Taxation Determination

TD 97/19

Income tax: substantiation: car expenses: how do you calculate the cost of fuel and oil when using the 'one-third of actual expenses' method or the 'log book' method, if you have not kept written evidence of the expense?

  • Please note that the PDF version is the authorised version of this ruling.

FOI status:

may be releasedFOI number: I 1015442

This Determination, to the extent that it is capable of being a 'public ruling' in terms of Part IVAAA of the Taxation Administration Act 1953 , is a public ruling for the purposes of that Part. Taxation Ruling TR 92/1 explains when a Determination is a public ruling and how it is binding on the Commissioner. Unless otherwise stated, this Determination applies to years commencing both before and after its date of issue. However, this Determination does not apply to taxpayers to the extent that it conflicts with the terms of a settlement of a dispute agreed to before the date of issue of the Determination (see paragraphs 21 and 22 of Taxation Ruling TR 92/20).

1. When using the 'one-third of actual expenses' method or the 'log book' method, you can use either of two ways to work out fuel and oil costs. These are by using fuel and oil receipts if they have been kept, or by making a reasonable estimate based on odometer records (subsection 2-3(4) and section 3-2 of Schedule 2B to the Income Tax Assessment Act 1936 ('the old Act') or subsection 900-15(2) and section 900-70 of the Income Tax Assessment Act 1997 ('the new Act')).

2. Odometer records are used as a basis for calculating the kilometres the car has travelled. You need odometer readings of the car at the start and end of the period you owned or leased the car in the income year. Records should also show the car's engine capacity, make, model and registration number. Section 8-2 of Schedule 2A to the old Act (section 28-140 of the new Act) sets out the requirements for keeping odometer records.

3. If you are using the 'log book method', section 6-4 of Schedule 2A to the old Act (section 28-100 of the new Act) requires you to keep odometer records for the period you held the car during the income year.

4. The Commissioner accepts a reasonable estimate of average fuel costs and average fuel consumption. This combined with kilometres travelled will allow you to calculate the fuel expense: see Example below.

5. Average fuel costs in most cases can be determined by reference to the Australian Bureau of Statistics' figures on the average retail price of petrol in Australian capital cities, which are released quarterly. For taxpayers in remote/country areas, a different average fuel price would be appropriate. One acceptable method would be obtaining documentation from the area petrol distributor stating the average retail price of petrol for the relevant period.

6. The Department of Primary Industry and Energy's 'Australian Fuel Consumption Guide' is issued annually for new cars and can provide a basis for calculating average fuel consumption.

7. In the case of oil expenses a reasonable estimate of costs can be made that is based on a knowledge of oil usage of the car (the number of oil changes or average oil top-ups) in relation to kilometres travelled. This calculation gives the total litres of oil used and can be multiplied by the average cost per litre of oil.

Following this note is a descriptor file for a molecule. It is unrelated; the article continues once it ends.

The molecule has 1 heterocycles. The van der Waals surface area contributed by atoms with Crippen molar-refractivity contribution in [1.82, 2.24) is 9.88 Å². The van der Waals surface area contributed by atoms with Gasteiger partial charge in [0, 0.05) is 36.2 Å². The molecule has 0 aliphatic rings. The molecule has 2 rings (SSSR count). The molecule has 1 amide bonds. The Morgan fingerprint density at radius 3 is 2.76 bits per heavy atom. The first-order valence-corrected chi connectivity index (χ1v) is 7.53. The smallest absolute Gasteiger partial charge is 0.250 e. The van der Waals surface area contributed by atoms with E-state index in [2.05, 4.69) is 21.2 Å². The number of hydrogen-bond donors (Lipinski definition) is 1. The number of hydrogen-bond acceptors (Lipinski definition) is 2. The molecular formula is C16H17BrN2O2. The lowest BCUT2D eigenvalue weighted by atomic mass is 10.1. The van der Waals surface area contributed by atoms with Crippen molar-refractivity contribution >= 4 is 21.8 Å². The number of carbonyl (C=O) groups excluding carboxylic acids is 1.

8. Provisions of Schedules 2A or 2B to the old Act mentioned in this Determination apply for the 1994-95, 1995-96 and 1996-97 income year; provisions of the new Act that are mentioned apply for the 1997-98 or a later income year.

Cross reference table of provisions
New Act Old Act
1997-98 and later income years 1994-95, 1995-96 and 1996-97 income years
section 28-100 section 6-4 of Schedule 2A
section 28-140 section 8-2 of Schedule 2A
subsection 900-15(2) subsection 2-3(4) of Schedule 2B
section 900-70 section 3-2 of Schedule 2B


9. Jonathan, who drives a 1995 Ford Fairmont Automatic, claims car expenses for the 1995-96 income year. No written evidence of fuel expenses was kept. Jonathan kept odometer records for the period which showed, of a total of 20,000 kilometres travelled, 8,500 were business kilometres. Jonathan's travel was primarily for journeys within the city limits of Melbourne.

Reference to the 1995-96 'Australian Fuel Consumption Guide' for a Ford Fairmont Automatic discloses 12.5 litres per 100 km City Cycle. Average retail petrol price for Melbourne for the year 1995-96 from the Australian Bureau of Statistics is 71.5 cents per litre.
Under the 'log book method' a deduction for fuel of $760 is considered reasonable.
Estimated cost of fuel is calculated as follows:

20000/100 * 0.425 * 12.5 * 0.715 = $759.69
[Business use percentage assume 42.5 (8500/20000)].

Under the 'one third of actual car expenses' a deduction for fuel of $596 is considered reasonable.
Estimated cost of fuel is calculated as follows:

20000/100 * 1/3 * 12.5 * 0.715 = $595.83.


10. The Tax Law Improvement Project is restructuring, renumbering and rewriting the income tax law in plain language. The Parliament is amending the income tax law progressively to reflect these aims. As new laws come into effect, Taxation Rulings (including Taxation Determinations) about old laws are being brought into line with them.

Commissioner of Taxation
30 July 1997

Previously released as Draft TD 97/D4


ATO references:
NO NAT 97/2161-4

ISSN 1038 - 8982

Subject References:
car expenses

Legislative References:
ITAA36 Sch 2A, 6-4
ITAA36 Sch 2A, 8-2
Sch 2B, 2-3(4)
Sch 2B, 3-2